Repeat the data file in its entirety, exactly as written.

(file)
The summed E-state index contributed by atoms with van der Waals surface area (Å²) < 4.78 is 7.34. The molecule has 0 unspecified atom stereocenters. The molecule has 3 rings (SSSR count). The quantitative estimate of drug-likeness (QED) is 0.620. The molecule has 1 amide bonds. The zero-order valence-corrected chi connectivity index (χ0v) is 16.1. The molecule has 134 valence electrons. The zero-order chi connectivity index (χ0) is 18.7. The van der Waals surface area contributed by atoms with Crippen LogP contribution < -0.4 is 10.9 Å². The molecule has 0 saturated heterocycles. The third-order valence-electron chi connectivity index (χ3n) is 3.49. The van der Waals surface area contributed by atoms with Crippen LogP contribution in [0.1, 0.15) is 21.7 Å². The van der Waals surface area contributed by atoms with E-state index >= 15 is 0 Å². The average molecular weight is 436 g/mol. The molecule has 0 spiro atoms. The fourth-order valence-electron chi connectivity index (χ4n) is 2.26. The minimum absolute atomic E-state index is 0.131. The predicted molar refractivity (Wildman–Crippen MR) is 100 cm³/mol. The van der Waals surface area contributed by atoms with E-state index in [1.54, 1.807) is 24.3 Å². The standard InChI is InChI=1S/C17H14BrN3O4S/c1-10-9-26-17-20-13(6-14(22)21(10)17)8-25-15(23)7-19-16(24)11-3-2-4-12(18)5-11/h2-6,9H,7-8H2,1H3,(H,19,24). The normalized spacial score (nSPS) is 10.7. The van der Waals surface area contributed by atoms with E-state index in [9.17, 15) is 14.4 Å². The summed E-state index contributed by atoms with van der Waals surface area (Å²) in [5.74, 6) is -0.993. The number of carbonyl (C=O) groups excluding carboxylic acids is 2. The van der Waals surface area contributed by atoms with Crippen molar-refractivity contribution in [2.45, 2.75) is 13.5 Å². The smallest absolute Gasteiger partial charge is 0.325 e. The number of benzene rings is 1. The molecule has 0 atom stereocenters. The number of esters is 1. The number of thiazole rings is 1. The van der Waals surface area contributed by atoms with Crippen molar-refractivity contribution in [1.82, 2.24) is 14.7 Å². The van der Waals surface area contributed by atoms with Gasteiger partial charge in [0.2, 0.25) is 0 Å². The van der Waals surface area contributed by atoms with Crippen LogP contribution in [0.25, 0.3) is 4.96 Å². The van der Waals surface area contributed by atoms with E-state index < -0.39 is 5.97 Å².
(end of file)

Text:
The summed E-state index contributed by atoms with van der Waals surface area (Å²) < 4.78 is 7.34. The molecule has 0 unspecified atom stereocenters. The molecule has 3 rings (SSSR count). The quantitative estimate of drug-likeness (QED) is 0.620. The molecule has 1 amide bonds. The zero-order valence-corrected chi connectivity index (χ0v) is 16.1. The molecule has 134 valence electrons. The zero-order chi connectivity index (χ0) is 18.7. The van der Waals surface area contributed by atoms with Crippen LogP contribution < -0.4 is 10.9 Å². The molecule has 0 saturated heterocycles. The third-order valence-electron chi connectivity index (χ3n) is 3.49. The van der Waals surface area contributed by atoms with Crippen LogP contribution in [0.1, 0.15) is 21.7 Å². The van der Waals surface area contributed by atoms with E-state index >= 15 is 0 Å². The average molecular weight is 436 g/mol. The molecule has 0 spiro atoms. The fourth-order valence-electron chi connectivity index (χ4n) is 2.26. The minimum absolute atomic E-state index is 0.131. The predicted molar refractivity (Wildman–Crippen MR) is 100 cm³/mol. The van der Waals surface area contributed by atoms with E-state index in [1.54, 1.807) is 24.3 Å². The standard InChI is InChI=1S/C17H14BrN3O4S/c1-10-9-26-17-20-13(6-14(22)21(10)17)8-25-15(23)7-19-16(24)11-3-2-4-12(18)5-11/h2-6,9H,7-8H2,1H3,(H,19,24). The normalized spacial score (nSPS) is 10.7. The van der Waals surface area contributed by atoms with E-state index in [9.17, 15) is 14.4 Å². The summed E-state index contributed by atoms with van der Waals surface area (Å²) in [5.74, 6) is -0.993. The number of carbonyl (C=O) groups excluding carboxylic acids is 2. The van der Waals surface area contributed by atoms with Crippen molar-refractivity contribution in [2.45, 2.75) is 13.5 Å². The smallest absolute Gasteiger partial charge is 0.325 e. The number of benzene rings is 1. The molecule has 0 atom stereocenters. The number of esters is 1. The number of thiazole rings is 1. The van der Waals surface area contributed by atoms with Crippen molar-refractivity contribution in [1.82, 2.24) is 14.7 Å². The van der Waals surface area contributed by atoms with Gasteiger partial charge in [0.2, 0.25) is 0 Å². The van der Waals surface area contributed by atoms with Crippen LogP contribution in [0.25, 0.3) is 4.96 Å². The van der Waals surface area contributed by atoms with E-state index < -0.39 is 5.97 Å².